SIBYL RUTH: I COULD BECOME THAT WOMAN
Five Leaves Publications
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ISBN 0 907123 54 6
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This page last updated: 11th December 2007.
|SIBYL RUTH: I COULD BECOME THAT WOMAN|
Sibyl Ruth's second poetry collection of twenty-three poems is a celebration of femininity and personal relationships. She writes in a conversational style deriving inspiration from memory or imagination. PLOTTING is a good example of her style, in which various amusing scenarios are suggested as a venue for a first date — but should the genre be film or play? Alternatively perhaps romantic fiction? Should there be drama or irony?
The scenes of nudity which follow are purely for artistic reasons. (On radio I'd do it with creaks or grunts plus piano music by Eric Satie)The difficulties in personal relationships often come to the fore in her poems, take these opening lines from TRUE CONFESSIONS :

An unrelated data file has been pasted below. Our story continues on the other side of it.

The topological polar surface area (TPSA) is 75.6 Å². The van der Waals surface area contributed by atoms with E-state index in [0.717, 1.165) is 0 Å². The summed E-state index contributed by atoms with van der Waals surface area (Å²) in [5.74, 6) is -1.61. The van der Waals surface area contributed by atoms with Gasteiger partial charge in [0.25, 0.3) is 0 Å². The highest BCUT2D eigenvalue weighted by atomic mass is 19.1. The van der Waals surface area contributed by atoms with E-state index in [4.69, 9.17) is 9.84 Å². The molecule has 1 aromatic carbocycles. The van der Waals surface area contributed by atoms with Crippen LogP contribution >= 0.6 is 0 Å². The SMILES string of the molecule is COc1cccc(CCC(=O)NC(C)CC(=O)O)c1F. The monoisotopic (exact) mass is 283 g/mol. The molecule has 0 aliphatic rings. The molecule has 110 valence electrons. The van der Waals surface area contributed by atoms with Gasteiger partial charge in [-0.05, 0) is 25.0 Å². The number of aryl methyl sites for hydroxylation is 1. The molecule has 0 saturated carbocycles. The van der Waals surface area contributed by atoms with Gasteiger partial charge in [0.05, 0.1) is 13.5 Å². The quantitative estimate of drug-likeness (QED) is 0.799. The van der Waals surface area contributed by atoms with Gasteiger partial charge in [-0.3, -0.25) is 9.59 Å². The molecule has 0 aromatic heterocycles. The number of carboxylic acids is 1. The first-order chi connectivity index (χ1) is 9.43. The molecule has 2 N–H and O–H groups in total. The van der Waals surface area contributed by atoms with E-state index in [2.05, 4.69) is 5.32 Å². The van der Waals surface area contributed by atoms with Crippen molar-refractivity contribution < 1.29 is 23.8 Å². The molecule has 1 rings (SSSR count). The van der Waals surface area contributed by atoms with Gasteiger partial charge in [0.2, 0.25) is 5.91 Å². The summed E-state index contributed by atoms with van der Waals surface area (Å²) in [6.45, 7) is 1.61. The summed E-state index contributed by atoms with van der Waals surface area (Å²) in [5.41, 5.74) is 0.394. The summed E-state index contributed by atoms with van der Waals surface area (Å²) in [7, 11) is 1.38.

She enjoys him when he's elsewhere. Because it's easy missing him, making kissing noises on the phone at night and murmuring fond names.Whereas the poem that follows called OFF SEASON strikes a more thoughtful note:
While you lie on me I think about mussels. Great blue-black knobs and clusters of them, a vineyard on the shore... How they make a home and do not drown.Many poems have a very contemporary feel. A PROPOSAL concentrates on the more practical aspects of love, rather than the romantic. Others in similar vein describe the pitfalls of partnership.
There are several perceptive poems about motherhood and the way parenthood changes attitudes, A THIN BLUE LINE IN THE LARGE WINDOW is one. Another poem I particularly like is NIGHT FEED, which in short sharp lines captures the essence of motherhood:
Called from oblivion, sleep shot to bits by a barrage of angry syllablesand later:
Gums fasten on my breast. Then you settle. No traffic or thudding music, Just the slurp and snuffle of your breathing, A far-off fox's bark.All instantly recognisable to a newly created granddad like myself!
Sibyl Ruth is of German-Jewish and Welsh ancestry, which perhaps explains much of her obvious sympathy for people in difficult situations. I found this sympathy in poems throughout this very interesting collection.
|reviewer: Ron Woollard.|